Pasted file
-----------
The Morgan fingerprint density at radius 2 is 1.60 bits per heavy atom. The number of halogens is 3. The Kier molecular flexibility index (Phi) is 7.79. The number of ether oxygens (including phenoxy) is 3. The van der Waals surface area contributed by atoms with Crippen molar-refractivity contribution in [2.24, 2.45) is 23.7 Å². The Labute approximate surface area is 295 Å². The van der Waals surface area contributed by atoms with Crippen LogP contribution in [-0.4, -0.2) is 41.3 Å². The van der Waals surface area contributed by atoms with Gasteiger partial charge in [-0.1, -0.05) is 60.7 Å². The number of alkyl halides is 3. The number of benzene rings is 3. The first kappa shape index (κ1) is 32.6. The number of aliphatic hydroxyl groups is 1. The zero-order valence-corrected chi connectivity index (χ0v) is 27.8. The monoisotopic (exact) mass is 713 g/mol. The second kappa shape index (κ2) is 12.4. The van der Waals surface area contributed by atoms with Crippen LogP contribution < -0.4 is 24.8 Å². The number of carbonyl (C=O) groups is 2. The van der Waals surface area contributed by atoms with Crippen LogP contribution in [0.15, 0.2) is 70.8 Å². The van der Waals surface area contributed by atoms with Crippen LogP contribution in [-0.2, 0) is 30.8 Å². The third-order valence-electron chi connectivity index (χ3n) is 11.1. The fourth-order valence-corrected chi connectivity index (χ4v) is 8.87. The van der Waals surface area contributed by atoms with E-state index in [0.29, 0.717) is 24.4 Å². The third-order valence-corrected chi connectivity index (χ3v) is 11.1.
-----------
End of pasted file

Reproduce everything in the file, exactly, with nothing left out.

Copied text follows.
The Morgan fingerprint density at radius 2 is 1.60 bits per heavy atom. The number of halogens is 3. The Kier molecular flexibility index (Phi) is 7.79. The number of ether oxygens (including phenoxy) is 3. The van der Waals surface area contributed by atoms with Crippen molar-refractivity contribution in [2.24, 2.45) is 23.7 Å². The Labute approximate surface area is 295 Å². The van der Waals surface area contributed by atoms with Crippen LogP contribution in [-0.4, -0.2) is 41.3 Å². The van der Waals surface area contributed by atoms with Gasteiger partial charge in [-0.1, -0.05) is 60.7 Å². The number of alkyl halides is 3. The number of benzene rings is 3. The first kappa shape index (κ1) is 32.6. The number of aliphatic hydroxyl groups is 1. The zero-order valence-corrected chi connectivity index (χ0v) is 27.8. The monoisotopic (exact) mass is 713 g/mol. The second kappa shape index (κ2) is 12.4. The van der Waals surface area contributed by atoms with Crippen LogP contribution < -0.4 is 24.8 Å². The number of carbonyl (C=O) groups is 2. The van der Waals surface area contributed by atoms with Crippen LogP contribution in [0.15, 0.2) is 70.8 Å². The van der Waals surface area contributed by atoms with Crippen LogP contribution in [-0.2, 0) is 30.8 Å². The third-order valence-electron chi connectivity index (χ3n) is 11.1. The fourth-order valence-corrected chi connectivity index (χ4v) is 8.87. The van der Waals surface area contributed by atoms with E-state index in [0.29, 0.717) is 24.4 Å². The third-order valence-corrected chi connectivity index (χ3v) is 11.1.